Abstract: The Lure of the Relic: Collecting the Holy Land

Lecturer: 

The relationship between people and things is a crucial avenue of investigation in understanding past cultures. While the social aspects of material culture have come under closer scrutiny over the past few decades, what remains largely unexplored are the reasons why people collect archaeological artifacts from the Holy Land. An examination of the social contexts and the consequences of the consumption of material culture is integral to a fuller understanding of archaeology in the eastern Mediterranean. The interplay of these spheres provides an intriguing lens for the examination of the lure of relics from the Holy Land. Many of the motivating factors behind the collecting of eastern Mediterranean materials echo the rationales of early archaeological practice in the region — a desire to establish a connection to the land and the past through material manifestations; and a desire to save the past. Artifacts from this part of the world have long-held a fascination for pilgrims, tourists and locals, which can often be tied to a substantiation of faith based on the material past. At the same time the archaeological artifact, once removed from its context, acquires a new facet to its object biography, that of looted artifact. Employing case studies from Jordan, Israel and the Palestinian Authority this lecture examines the collecting of archaeological materials, the effects on the archaeological landscape and the object biographies of those artifacts enmeshed in the trade in antiquities.

 

Short bibliography and/or website on lecture topic:

2014    M.M. Kersel. The Lure of the Artefact? The Effects of Acquiring Eastern Mediterranean Material Culture. In A.B. Knapp and P. van Dommelen (eds.) The Cambridge Prehistory of the Bronze and Iron Age Mediterranean. Pp. 367-378. New York: Cambridge University Press. 

2013    M.M. Kersel and M.S. Chesson. Looting Matters Early Bronze Age Cemeteries of Jordan's southeast Dead Sea Plain in the Past and Present. In S. Tarlow and L. Nilsson Stutz (eds.) The Oxford Handbook of the Archaeology of Death and Burial, pp. 677-694. Oxford: Oxford University Press.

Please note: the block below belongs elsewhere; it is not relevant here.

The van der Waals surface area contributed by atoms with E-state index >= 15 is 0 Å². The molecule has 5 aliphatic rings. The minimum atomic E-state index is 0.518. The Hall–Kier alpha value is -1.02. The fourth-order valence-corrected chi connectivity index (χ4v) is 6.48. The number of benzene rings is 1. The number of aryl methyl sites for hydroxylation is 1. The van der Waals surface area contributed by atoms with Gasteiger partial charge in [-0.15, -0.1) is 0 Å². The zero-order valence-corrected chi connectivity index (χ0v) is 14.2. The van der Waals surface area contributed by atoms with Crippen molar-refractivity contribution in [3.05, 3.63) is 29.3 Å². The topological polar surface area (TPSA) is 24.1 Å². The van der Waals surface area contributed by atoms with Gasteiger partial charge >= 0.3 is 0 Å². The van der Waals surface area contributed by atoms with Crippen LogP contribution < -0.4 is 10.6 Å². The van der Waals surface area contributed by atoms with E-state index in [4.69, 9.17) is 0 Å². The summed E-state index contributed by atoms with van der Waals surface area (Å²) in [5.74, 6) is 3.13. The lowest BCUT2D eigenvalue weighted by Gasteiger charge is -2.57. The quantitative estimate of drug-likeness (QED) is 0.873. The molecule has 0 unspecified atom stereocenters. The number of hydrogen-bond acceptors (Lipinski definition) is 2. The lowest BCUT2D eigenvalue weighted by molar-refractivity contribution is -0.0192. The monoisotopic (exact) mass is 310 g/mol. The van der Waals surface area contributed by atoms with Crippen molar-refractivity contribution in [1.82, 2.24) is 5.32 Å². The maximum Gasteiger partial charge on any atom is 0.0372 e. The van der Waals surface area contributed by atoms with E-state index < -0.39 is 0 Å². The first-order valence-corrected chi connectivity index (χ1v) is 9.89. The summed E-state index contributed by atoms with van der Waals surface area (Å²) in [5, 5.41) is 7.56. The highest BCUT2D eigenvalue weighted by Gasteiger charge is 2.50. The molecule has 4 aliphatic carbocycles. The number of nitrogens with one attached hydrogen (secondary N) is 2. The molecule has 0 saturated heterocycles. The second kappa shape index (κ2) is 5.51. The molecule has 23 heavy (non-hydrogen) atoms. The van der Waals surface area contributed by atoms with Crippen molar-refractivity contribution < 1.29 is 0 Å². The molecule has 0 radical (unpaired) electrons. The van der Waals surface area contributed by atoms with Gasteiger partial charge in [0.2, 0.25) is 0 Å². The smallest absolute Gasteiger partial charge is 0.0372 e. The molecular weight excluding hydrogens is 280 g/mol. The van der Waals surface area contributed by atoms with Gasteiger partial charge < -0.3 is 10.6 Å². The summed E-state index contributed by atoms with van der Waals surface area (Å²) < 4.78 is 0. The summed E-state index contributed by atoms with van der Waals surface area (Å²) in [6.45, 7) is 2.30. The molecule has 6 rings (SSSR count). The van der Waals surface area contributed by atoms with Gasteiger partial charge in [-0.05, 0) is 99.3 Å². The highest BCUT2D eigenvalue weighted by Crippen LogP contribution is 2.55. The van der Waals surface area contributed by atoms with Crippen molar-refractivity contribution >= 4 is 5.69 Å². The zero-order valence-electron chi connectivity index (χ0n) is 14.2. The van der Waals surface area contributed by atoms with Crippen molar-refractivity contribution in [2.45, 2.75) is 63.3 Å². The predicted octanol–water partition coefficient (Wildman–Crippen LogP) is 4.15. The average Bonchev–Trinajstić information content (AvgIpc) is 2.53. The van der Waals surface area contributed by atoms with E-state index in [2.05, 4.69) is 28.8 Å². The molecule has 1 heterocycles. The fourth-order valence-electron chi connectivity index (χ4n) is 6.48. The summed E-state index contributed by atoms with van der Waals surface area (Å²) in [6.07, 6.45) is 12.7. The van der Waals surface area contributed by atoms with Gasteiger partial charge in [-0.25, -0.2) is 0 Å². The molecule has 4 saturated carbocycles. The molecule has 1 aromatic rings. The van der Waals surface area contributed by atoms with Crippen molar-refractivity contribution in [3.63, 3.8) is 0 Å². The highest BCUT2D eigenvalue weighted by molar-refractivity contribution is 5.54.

2012    M.M. Kersel. The Value of a Looted Object – Stakeholder Perceptions in the Antiquities Trade. In J. Carman, C. McDavid and R. Skeates (eds.) The Oxford Handbook of Public Archaeology, pp. 253-274. Oxford: Oxford University Press.

2012    M.M. Kersel. The Power of the Press: The Effects of Press Releases and Popular Magazines on the Antiquities Trade. In Carol Meyers and Eric Meyers (eds.) Archaeology, Politics and the Media, pp. 72-82. Winona Lake, IN: Eisenbrauns.

2012    N.J. Brodie and M.M. Kersel. The Social and Political Consequences of Devotion to Biblical Artifacts. In P.K. Lazrus and A.W. Barker (eds.) All The Kings Horses: Looting, Antiquities Trafficking and the Integrity of the Archaeological Record, pp. 109-125. Washington DC: Society for American Archaeology.

2008    M.M. Kersel. Imperial Intersections: Archaeologists, War and Violence. Comment. Archaeologies. Journal of the World Archaeological Congress 4 (3): 506-516.

2008    M.M. Kersel. The Trade in Palestinian Antiquities. Jerusalem Quarterly Winter 33: 21-38.

2008    M.M. Kersel, C. Luke and C.H. Roosevelt. Valuing the Past. Perceptions of Archaeological Practice in Lydia and the Levant. Journal of Social Archaeology 8 (3): 299-320.

2008    M.M. Kersel. A Focus on the Demand Side of the Antiquities Equation. Near Eastern Archaeology 71(4): 230-233.

2007    M.M. Kersel. Transcending Borders: Objects on the Move. Archaeologies. Journal of the World Archaeological Congress 3 (2): 81-98.

2006    M.M. Kersel and R. Kletter. Heritage for Sale? A Case Study from Israel. The Journal of Field Archaeology 31 (3): 317-327.

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